It found on the first point that the family could not complain as direct victims of a violation of Article 3: Mr Selami had only been missing for two days and the family had not witnessed the brutality against him. Furthermore, no link could be established between the ill-treatment in 2002 and his death in 2011.

On the second point, the Court found that only the fourth applicant, Nedžmi Selami, had standing as an indirect victim. He was the late Mr Selami’s sole heir, had taken his place in the domestic compensation proceedings after his death and had inherited the award of damages. Nedžmi Selami had therefore demonstrated “a strong moral interest” in the State being held responsible for the violations, quite apart from the material interest linked with his entitlement to damages.

It also found that any general interest in proceeding with consideration of the first, second and third applicant’s application would be secured by dealing with the fourth applicant’s claim alone.
The Court dismissed the Government’s argument that Mr Selami should have initiated criminal proceedings which the family could then have continued after his death. The Court found that Mr Selami’s complaint had not been about the lack of an investigation into the allegations of ill-treatment under Article 3, but about the inadequacy of compensation. The State could not discharge itself from its “procedural obligation” by shifting responsibility for criminal investigative procedures onto the injured party, especially when the authorities themselves had been made aware of serious allegations worthy of investigation. There was also no evidence that criminal proceedings would have made any major difference to the award.

Turning to the merits of the case, the question for the Court was whether the national authorities, through their handling of the family’s civil complaint, had acknowledged the breaches of the Convention, and provided adequate redress. The Court noted that damages had been awarded for unjustified detention, and that the award purported to cover the admission of serious physical ill-treatment and bodily injury. Nevertheless, that acknowledgement had not included the earlier unauthorised detention during August 2002 and had contained no description, expressly or in substance, of the ill-treatment as “torture”. The damages had also been reduced significantly by the Court of Appeal.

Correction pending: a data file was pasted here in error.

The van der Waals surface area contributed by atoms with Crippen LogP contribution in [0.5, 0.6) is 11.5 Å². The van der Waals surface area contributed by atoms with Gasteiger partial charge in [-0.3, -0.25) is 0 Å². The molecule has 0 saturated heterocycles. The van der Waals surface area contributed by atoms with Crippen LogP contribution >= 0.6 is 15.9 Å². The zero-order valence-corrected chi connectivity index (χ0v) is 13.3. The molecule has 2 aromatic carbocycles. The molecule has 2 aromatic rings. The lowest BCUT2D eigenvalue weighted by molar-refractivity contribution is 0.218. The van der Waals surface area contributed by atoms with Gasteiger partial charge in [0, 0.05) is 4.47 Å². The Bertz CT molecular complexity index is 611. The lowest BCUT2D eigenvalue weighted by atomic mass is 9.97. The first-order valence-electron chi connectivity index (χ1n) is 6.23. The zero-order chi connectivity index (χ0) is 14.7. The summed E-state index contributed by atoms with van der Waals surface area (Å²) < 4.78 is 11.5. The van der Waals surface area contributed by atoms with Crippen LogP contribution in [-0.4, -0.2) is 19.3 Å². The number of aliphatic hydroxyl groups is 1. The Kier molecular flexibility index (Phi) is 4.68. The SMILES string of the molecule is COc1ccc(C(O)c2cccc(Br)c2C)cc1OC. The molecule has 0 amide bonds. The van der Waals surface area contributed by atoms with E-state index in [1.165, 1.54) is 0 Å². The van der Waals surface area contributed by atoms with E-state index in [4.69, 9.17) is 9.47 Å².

Comparing the domestic compensation with its own awards for similar cases, the Court found that the sum offered for the violations could not be considered as appropriate redress and that the amount of EUR 9,800 had been unreasonably low.

The Court concluded, therefore, that there had been a violation of Nedžmi Selami’s rights under both Article 3 and Article 5 § 5.

Just satisfaction (Article 41)

The Court held that Nedžmi Selami had to be awarded the difference between the domestic compensation and the sum it would usually adjudge in such particularly serious cases. It accordingly awarded him EUR 20,000 in respect of non-pecuniary damage, plus any tax that was chargeable ( editing).